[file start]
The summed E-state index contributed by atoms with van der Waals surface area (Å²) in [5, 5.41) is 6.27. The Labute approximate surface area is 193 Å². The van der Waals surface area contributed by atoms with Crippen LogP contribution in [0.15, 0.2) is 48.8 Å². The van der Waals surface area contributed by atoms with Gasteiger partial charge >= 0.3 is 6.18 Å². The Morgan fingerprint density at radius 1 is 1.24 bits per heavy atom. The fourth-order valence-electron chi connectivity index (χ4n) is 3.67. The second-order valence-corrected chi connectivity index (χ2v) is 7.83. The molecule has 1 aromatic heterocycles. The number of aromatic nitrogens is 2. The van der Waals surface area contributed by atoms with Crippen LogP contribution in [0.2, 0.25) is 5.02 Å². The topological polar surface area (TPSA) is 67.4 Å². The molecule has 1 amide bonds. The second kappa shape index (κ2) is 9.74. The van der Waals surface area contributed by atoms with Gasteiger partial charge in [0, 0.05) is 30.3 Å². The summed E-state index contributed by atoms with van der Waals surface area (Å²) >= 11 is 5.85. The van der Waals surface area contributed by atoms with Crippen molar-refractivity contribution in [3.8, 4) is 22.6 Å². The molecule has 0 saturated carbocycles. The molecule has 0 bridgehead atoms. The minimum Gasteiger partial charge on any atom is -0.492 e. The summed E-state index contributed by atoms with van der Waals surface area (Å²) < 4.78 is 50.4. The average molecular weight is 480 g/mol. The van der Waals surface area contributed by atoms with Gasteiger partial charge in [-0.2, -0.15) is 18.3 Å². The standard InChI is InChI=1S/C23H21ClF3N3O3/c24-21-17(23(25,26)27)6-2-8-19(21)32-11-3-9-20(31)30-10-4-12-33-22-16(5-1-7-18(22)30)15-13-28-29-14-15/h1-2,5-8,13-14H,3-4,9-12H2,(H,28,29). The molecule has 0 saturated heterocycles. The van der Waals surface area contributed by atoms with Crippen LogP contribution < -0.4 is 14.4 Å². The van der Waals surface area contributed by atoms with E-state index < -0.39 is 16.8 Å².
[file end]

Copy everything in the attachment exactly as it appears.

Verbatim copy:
The summed E-state index contributed by atoms with van der Waals surface area (Å²) in [5, 5.41) is 6.27. The Labute approximate surface area is 193 Å². The van der Waals surface area contributed by atoms with Crippen LogP contribution in [0.15, 0.2) is 48.8 Å². The van der Waals surface area contributed by atoms with Gasteiger partial charge >= 0.3 is 6.18 Å². The Morgan fingerprint density at radius 1 is 1.24 bits per heavy atom. The fourth-order valence-electron chi connectivity index (χ4n) is 3.67. The second-order valence-corrected chi connectivity index (χ2v) is 7.83. The molecule has 1 aromatic heterocycles. The number of aromatic nitrogens is 2. The van der Waals surface area contributed by atoms with Crippen LogP contribution in [0.2, 0.25) is 5.02 Å². The topological polar surface area (TPSA) is 67.4 Å². The molecule has 1 amide bonds. The second kappa shape index (κ2) is 9.74. The van der Waals surface area contributed by atoms with Gasteiger partial charge in [0, 0.05) is 30.3 Å². The summed E-state index contributed by atoms with van der Waals surface area (Å²) >= 11 is 5.85. The van der Waals surface area contributed by atoms with Crippen molar-refractivity contribution in [3.8, 4) is 22.6 Å². The molecule has 0 saturated carbocycles. The molecule has 0 bridgehead atoms. The minimum Gasteiger partial charge on any atom is -0.492 e. The summed E-state index contributed by atoms with van der Waals surface area (Å²) < 4.78 is 50.4. The average molecular weight is 480 g/mol. The van der Waals surface area contributed by atoms with Gasteiger partial charge in [-0.2, -0.15) is 18.3 Å². The standard InChI is InChI=1S/C23H21ClF3N3O3/c24-21-17(23(25,26)27)6-2-8-19(21)32-11-3-9-20(31)30-10-4-12-33-22-16(5-1-7-18(22)30)15-13-28-29-14-15/h1-2,5-8,13-14H,3-4,9-12H2,(H,28,29). The molecule has 0 saturated heterocycles. The van der Waals surface area contributed by atoms with Crippen LogP contribution < -0.4 is 14.4 Å². The van der Waals surface area contributed by atoms with E-state index < -0.39 is 16.8 Å².